(Matthew 17:14-21; Mark 9:14-29; Luke 9:37-43)
Likely, when it became day, Jesus and his disciples 0descended from the location where he had been transfigured. Arriving where his other disciples were, he saw a large crowd around them. Certain scribes were disputing with his disciples. Possibly these scribes were trying to discredit Jesus, because of the inability of his disciples to cure a boy in his name.
Jesus’ unexpected arrival appears to have startled the crowd. Seeing Jesus, the people began to run toward him to greet him. In response to his inquiry about their disputing, a man in the crowd spoke up, “Teacher, I brought my son to you; he has a spirit of muteness.” After telling about the boy’s afflictions, the man added, “I brought him to your disciples, but they were unable to cure him.” (Matthew 17:16; Mark 9:14-18; Luke 9:37-40).
Possibly, after first speaking out from the midst of the crowd, the man knelt before Jesus, pleading, “Lord, pity my son, for he is an epileptic [literally, “moonstruck]” (Matthew 17:14, 15; Luke 9:38).
The boy was his only son. He would scream, fall to the ground, and be violently convulsed. Foam would flow from his mouth, and he would grind his teeth and lose his strength. The falls and convulsions would leave him bruised. His seizures, when occurring near an open fire or a body of water, endangered his life, causing him to fall into the fire or the water. Besides suffering from severe epileptic seizures, the boy was deaf and mute (Matthew 17:15; Mark 9:17, 18, 25; Luke 9:38, 39).
Jesus’ response, which was directed to the people (including the scribes), suggests that the inability of his disciples to bring about a cure appears to have been taken as a validation for their unbelief. He addressed them as a faithless or unbelieving and crooked (not upright) generation, asking how much longer he would have to remain with them and to put up with them. Jesus then requested that the boy be brought to him (Matthew 17:17; Mark 9:19; Luke 9:41).
As the father had been speaking to Jesus, some from among the people must have brought his son. Then, in front of Jesus, the boy experienced a severe seizure. He fell to the ground, continued to roll around, and foamed at the mouth (Mark 9:20; Luke 9:42).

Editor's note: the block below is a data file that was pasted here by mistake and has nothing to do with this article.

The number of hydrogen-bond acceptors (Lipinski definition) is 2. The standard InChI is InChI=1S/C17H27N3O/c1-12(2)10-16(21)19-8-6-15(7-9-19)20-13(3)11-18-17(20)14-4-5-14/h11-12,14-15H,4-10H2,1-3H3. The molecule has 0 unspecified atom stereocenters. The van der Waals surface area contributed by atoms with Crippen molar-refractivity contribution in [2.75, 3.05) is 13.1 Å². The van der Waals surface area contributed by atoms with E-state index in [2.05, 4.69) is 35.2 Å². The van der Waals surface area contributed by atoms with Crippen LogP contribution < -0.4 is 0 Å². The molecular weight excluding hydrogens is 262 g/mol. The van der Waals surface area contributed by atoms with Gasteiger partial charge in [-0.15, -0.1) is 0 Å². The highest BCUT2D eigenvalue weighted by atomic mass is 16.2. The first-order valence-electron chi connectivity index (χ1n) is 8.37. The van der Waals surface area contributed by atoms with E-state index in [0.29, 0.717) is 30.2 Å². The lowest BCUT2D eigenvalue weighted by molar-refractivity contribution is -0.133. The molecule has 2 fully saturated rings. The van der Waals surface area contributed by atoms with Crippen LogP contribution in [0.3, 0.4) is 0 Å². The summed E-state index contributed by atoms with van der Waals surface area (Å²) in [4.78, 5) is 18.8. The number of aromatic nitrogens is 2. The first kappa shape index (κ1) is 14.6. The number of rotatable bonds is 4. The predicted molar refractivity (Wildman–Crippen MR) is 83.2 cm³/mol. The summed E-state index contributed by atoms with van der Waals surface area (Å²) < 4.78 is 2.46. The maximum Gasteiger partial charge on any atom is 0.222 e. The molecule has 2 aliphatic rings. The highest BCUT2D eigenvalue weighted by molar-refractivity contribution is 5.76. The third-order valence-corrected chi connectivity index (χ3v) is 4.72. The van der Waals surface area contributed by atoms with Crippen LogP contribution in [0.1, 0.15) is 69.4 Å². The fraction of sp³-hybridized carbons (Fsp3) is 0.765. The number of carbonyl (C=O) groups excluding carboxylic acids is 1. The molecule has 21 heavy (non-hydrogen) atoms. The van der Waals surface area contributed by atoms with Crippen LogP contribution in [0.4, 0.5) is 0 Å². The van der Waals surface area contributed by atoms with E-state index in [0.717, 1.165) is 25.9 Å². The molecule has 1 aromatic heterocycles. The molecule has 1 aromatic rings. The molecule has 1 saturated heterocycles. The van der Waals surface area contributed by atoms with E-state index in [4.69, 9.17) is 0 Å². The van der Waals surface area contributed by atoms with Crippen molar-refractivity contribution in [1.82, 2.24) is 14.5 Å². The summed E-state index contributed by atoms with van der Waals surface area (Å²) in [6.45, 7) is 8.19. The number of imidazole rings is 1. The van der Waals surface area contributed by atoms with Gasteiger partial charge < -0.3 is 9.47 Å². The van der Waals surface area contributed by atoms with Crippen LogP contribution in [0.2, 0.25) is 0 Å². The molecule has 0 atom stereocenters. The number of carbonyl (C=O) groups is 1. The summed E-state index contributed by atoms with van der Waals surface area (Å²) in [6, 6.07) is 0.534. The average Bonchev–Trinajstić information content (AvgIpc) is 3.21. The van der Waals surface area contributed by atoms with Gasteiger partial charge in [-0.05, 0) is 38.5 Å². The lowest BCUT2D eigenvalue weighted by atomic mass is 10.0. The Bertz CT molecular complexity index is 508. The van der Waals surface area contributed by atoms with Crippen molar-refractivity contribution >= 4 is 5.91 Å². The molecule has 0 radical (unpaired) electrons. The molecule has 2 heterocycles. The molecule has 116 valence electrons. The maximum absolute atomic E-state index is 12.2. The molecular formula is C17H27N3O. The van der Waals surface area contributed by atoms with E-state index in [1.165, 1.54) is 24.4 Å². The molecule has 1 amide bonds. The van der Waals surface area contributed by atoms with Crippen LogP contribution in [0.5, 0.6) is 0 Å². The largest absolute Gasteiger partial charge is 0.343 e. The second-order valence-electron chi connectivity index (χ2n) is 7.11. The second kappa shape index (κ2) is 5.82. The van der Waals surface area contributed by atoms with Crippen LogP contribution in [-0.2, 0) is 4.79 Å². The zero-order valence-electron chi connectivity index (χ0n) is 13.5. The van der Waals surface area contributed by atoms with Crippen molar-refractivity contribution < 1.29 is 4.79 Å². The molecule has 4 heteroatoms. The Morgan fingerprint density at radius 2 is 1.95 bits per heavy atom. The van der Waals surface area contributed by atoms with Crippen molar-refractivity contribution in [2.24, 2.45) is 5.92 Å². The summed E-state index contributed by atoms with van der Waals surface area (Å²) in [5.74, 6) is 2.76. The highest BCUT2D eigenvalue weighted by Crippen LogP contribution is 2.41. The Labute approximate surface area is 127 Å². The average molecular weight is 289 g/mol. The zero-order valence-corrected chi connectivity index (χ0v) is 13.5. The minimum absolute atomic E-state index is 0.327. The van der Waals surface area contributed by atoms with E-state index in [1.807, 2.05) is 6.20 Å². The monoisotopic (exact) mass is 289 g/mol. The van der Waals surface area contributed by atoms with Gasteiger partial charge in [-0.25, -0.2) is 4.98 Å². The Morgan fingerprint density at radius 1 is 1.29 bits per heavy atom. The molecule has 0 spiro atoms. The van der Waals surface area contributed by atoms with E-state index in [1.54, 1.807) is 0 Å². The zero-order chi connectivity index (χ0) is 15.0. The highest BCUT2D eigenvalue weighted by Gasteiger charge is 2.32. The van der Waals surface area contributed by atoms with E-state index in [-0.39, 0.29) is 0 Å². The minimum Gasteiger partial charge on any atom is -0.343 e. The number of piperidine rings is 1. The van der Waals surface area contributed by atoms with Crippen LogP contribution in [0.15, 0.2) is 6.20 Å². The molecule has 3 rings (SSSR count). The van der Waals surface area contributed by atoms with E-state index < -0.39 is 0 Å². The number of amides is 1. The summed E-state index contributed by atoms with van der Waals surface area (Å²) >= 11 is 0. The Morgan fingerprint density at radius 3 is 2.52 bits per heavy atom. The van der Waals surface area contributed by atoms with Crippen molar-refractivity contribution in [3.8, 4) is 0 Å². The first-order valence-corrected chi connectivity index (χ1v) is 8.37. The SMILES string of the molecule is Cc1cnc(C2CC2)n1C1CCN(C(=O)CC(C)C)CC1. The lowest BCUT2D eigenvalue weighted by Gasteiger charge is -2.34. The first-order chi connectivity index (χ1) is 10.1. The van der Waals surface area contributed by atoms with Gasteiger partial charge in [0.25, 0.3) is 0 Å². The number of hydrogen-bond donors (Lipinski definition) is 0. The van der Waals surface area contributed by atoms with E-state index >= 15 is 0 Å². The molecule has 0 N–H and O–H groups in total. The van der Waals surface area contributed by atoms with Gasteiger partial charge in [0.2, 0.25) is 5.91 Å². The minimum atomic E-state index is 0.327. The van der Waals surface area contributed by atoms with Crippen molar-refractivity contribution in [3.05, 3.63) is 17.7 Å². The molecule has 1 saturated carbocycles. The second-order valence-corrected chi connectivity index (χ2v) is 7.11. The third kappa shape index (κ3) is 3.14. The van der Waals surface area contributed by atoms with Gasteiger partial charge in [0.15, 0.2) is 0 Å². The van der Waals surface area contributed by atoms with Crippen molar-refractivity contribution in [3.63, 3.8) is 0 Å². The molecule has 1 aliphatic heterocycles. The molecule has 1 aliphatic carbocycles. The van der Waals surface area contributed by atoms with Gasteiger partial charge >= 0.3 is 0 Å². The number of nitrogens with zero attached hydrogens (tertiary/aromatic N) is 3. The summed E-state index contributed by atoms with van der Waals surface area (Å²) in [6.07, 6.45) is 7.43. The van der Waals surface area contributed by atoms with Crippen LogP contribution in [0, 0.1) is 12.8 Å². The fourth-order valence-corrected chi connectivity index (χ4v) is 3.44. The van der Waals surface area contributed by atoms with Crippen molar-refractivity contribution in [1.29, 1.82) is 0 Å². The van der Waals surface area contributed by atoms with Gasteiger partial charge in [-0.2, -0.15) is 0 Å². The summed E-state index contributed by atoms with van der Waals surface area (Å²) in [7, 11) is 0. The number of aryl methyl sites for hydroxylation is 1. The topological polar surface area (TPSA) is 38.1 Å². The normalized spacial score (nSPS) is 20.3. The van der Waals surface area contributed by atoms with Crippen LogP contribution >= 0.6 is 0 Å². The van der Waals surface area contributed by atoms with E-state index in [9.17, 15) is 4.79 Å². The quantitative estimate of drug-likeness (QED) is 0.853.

In answer to Jesus’ question about how long this had been happening to the boy, the father replied, “From childhood,” adding that he had been repeatedly thrown into fire or water. The father pleaded, “If you can do anything, pity us and help us” (Mark 9:21, 22).
The father’s expression “if you can” revealed a measure of doubt. Therefore, Jesus, in his reply, stressed the need for faith, saying, “If you can? All things are possible to one who believes” (Mark 9:23).
The father attributed his son’s suffering to demon possession, and this is also how the disciples and the people regarded the boy’s affliction. Whether this was the actual cause of epilepsy, the deafness, and muteness cannot be determined. Jesus never spoke about the physical causes of the various ailments and diseases he cured. His expressions accommodated the existing understanding of his contemporaries. There would have been no value in his providing explanations that they could not have comprehended. Therefore, the narratives accurately reflect the prevailing views and do not necessarily identify the actual causes for various ailments and diseases.
Aware of a weakness in his faith and sincerely desiring more faith, coupled with the desperation of wanting his son to be freed from his terrible suffering, the man replied, “I believe; help me with my unbelief” (Mark 9:24).
Observing people gathering in greater numbers, Jesus acted quickly, doubtless to avoid even more attention. He commanded the “demon” or the agent responsible for the boy’s suffering to leave and never to afflict him again. Then followed screams from the boy and violent seizures. When the convulsions stopped, he lay motionless, causing observers to conclude that he was dead. Jesus took hold of his hand, raised him, and the boy stood up. Thereafter Jesus presented the healed son to his father (Matthew 17:18; Mark 9:25-27; Luke 9:42). The impressive manifestation of God’s power overwhelmingly amazed all the observers (Luke 9:43).
Later, his disciples asked Jesus privately why they had been unable to drive out the demon. He told them that it was because of their little faith and that only prayer would have accomplished the cure. This suggests that when the disciples did not see immediate results from their efforts to free the boy from his affliction, they gave way to doubt and did not persevere in prayer. They failed to continue to look to their heavenly Father to complete the cure by means of his spirit and so failed to maintain a strong faith (Matthew 17:19, 20; Mark 9:28, 29).
Jesus then said to them that even a little faith, the size of a mustard seed (the smallest seed of the plants the Israelites commonly cultivated), could have moved a mountain or what appeared to be an insurmountable obstacle. With faith, nothing would be impossible for his disciples in the carrying out of their commission (Matthew 17:20).